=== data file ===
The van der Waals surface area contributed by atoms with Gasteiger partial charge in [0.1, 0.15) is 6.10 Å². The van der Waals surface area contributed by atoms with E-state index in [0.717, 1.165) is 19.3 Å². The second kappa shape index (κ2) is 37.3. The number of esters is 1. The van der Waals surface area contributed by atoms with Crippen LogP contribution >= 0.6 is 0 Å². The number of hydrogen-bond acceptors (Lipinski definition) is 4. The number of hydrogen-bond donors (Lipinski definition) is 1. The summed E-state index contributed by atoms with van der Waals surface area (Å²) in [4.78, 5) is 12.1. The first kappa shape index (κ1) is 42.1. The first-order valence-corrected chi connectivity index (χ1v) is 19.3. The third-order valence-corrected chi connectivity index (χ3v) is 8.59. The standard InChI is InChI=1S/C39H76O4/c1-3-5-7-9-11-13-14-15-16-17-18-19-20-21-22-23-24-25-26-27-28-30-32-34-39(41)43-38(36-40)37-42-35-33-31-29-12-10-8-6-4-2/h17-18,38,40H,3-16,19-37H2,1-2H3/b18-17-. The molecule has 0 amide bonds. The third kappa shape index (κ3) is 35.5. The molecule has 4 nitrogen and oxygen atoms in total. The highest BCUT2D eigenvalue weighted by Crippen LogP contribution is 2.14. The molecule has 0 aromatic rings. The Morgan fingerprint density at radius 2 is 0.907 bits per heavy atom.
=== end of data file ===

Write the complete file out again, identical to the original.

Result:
The van der Waals surface area contributed by atoms with Gasteiger partial charge in [0.1, 0.15) is 6.10 Å². The van der Waals surface area contributed by atoms with E-state index in [0.717, 1.165) is 19.3 Å². The second kappa shape index (κ2) is 37.3. The number of esters is 1. The van der Waals surface area contributed by atoms with Crippen LogP contribution >= 0.6 is 0 Å². The number of hydrogen-bond acceptors (Lipinski definition) is 4. The number of hydrogen-bond donors (Lipinski definition) is 1. The summed E-state index contributed by atoms with van der Waals surface area (Å²) in [4.78, 5) is 12.1. The first kappa shape index (κ1) is 42.1. The first-order valence-corrected chi connectivity index (χ1v) is 19.3. The third-order valence-corrected chi connectivity index (χ3v) is 8.59. The standard InChI is InChI=1S/C39H76O4/c1-3-5-7-9-11-13-14-15-16-17-18-19-20-21-22-23-24-25-26-27-28-30-32-34-39(41)43-38(36-40)37-42-35-33-31-29-12-10-8-6-4-2/h17-18,38,40H,3-16,19-37H2,1-2H3/b18-17-. The molecule has 0 amide bonds. The third kappa shape index (κ3) is 35.5. The molecule has 4 nitrogen and oxygen atoms in total. The highest BCUT2D eigenvalue weighted by Crippen LogP contribution is 2.14. The molecule has 0 aromatic rings. The Morgan fingerprint density at radius 2 is 0.907 bits per heavy atom.